[C. That the Christian Church, so far as we can gather from the three Confessions of Faith, or Creeds, called the Apostles, Nicene, and Athanasian, which were drawn up in the first ages of Christianity, held the doctrine of the Scriptures to be, that Christ would judge all men, both those who have died, and the living at the time of his coming, appears to me evident from the following expressions in the creeds. 1. In the Apostles': From thence he shall come to judge both the quick and the dead. 2. In the Nicene: And he shall come again with glory, to judge both the quick and the dead. 3. In the Athanasian : From whence he shall come to judge the quick and the dead; at whose coming all men shall rise again, with their bodies : and shall give account for their own works. And they that have done good shall go into everlasting life; and they that have done evil into everlasting fire. And, that the Church of England, in her Liturgy, so interprets the Scripture, appears equally evident, not only from her adopting these three creeds, but from the collect for the first Sunday in Advent; in which we find the following petitions : That in the Last Day, when he shall come again in his glorious majesty, to judge both the quick and dead (2 Tim. iv. I), we may be found an acceptable people in thy sight, fc. And in that for the second Sunday: That at thy second coming to judge the world (Acts xvii. 31), we may be found, &c. And from the petition in the Litany, that the Lord would deliver us in the hour of death and in the day of judgment, 2 Tim. i. 18. And lastly from the collect in the burial service : Anu that at the general resurrection, in the last day, we may be found an acceptable people, &c. I bring this forward merely to shew that this was interpreted to be the doctrine of the Scriptures by those who, in the different ages of the Christian church, composed and adopted those creeds.

manifest by the appearing of our Saviour Jesus Christ, who hath abolished deuth, and hath brought life and immortality to light through the Gospel. Thirdly, by the matter of fact, that we find in the New Testament numerous plain passages, which, as all agree, unequivocally relate to the second coming of Christ and the resurrection of the dead [Note B].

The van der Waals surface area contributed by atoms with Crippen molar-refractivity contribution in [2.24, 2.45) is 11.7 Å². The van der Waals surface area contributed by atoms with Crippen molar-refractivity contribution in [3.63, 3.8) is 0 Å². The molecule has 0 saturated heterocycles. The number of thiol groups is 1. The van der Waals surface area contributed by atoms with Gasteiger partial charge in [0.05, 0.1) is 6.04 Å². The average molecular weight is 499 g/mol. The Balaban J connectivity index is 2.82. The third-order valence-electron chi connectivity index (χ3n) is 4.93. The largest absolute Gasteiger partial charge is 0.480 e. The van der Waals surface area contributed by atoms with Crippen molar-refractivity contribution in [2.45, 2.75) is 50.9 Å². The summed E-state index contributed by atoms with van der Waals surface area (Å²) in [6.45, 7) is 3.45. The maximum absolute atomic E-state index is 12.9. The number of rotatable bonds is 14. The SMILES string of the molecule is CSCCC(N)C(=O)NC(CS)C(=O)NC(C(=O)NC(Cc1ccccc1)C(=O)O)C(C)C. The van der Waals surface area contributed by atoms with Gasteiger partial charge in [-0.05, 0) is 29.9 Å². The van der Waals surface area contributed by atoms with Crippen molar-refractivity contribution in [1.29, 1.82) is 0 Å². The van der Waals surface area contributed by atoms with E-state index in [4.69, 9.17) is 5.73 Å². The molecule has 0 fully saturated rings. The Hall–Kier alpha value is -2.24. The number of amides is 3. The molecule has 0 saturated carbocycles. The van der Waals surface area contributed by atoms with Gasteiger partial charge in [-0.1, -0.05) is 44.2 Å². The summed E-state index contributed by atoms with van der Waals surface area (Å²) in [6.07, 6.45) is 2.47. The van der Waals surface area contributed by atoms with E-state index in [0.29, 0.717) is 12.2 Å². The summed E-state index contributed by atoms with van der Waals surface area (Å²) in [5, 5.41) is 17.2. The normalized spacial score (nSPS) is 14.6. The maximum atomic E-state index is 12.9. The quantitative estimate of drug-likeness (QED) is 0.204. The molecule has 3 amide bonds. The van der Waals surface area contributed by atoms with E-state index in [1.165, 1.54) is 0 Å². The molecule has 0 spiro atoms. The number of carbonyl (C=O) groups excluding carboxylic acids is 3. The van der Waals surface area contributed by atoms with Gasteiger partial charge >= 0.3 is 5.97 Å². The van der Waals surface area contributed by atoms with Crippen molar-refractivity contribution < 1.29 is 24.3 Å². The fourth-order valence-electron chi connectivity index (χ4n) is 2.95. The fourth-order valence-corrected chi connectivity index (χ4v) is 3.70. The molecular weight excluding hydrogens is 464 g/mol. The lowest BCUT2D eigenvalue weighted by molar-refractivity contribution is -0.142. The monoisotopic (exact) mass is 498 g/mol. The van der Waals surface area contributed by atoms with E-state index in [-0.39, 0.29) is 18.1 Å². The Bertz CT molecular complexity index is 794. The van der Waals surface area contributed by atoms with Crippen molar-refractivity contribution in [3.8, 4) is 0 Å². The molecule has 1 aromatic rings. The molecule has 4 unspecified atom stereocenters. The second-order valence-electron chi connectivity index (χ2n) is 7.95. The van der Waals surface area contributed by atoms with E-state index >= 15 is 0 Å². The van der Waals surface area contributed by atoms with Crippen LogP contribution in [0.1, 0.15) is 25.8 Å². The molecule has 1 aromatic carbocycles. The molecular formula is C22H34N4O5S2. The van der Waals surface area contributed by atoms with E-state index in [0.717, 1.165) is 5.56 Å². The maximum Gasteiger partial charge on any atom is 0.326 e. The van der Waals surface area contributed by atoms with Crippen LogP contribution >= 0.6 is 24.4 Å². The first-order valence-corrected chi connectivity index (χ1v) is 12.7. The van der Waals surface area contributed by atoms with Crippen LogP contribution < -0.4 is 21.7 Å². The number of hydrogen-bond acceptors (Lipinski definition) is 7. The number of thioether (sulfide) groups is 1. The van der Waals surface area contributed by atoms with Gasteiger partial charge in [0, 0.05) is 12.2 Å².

I do not, by the observations I have now made, intend to infer that any passage in the Old Testament, which does treat of these subjects, should not be adduced upon points connected therewith. I have myself referred the reader, in the subsequent part to one taken from the Book of Daniel; which requires no proof, that it relates to the resurrection, because all will, I believe, agree that it does

But when persons are discussing such a point, as whether the resurrection of the ungodly does or does not take place at the time of the second coming of Christ, they must both be agreed that a passage which is adduced, on one side or the other of the question, does relate to these subjects: otherwise the party who adduces the passage will have to prove this, before he can proceed to deduce any argument from it in favour of his own views

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[B.] When Christ and his Apostles were arguing with the Jews, concerning his first coming, his resurrection, &c. or, as in the Epistle to the Hebrews and the Galatians, concerning the doing away of the first dispensation, they of course would appeal to the prophetical, and typical passages of the Old Testament, in order to prove thereby that he was the Messiah therein foretold ; and that the first dispensation was to be done away, and succeeded by a new and better, of which he was to be the Mediator, and to which that actually introduced under the Gospel answered. And, if I were called upon to argue in the present day with a Jew, I must adopt the same course. But this is evidently different from the course I am called upon to pursue on the present occasion, in two ways. First, because the subject which Christ and his Apostles discussed was different from ours. Their subject was his first coming, and points connected therewith; ours, his second coming; and points connected with that. Secondly, because not only the old Testament alone had been given at that time, but also if the New Testament had been given, those with whom Christ and his Apostles argued only admitted the Old Testament; whereas we live under the New Testament, and admit its authority, and agree that numerous passages adduced from it, do refer to the second coming of Christ, and to the resurrection of the dead. These two considerations, therefore, appear to me to constitute a decided distinction between the course adopted by Christ and his Apostles in arguing with the Jews; and the course which I conceive we should adopt on an occasion like the present.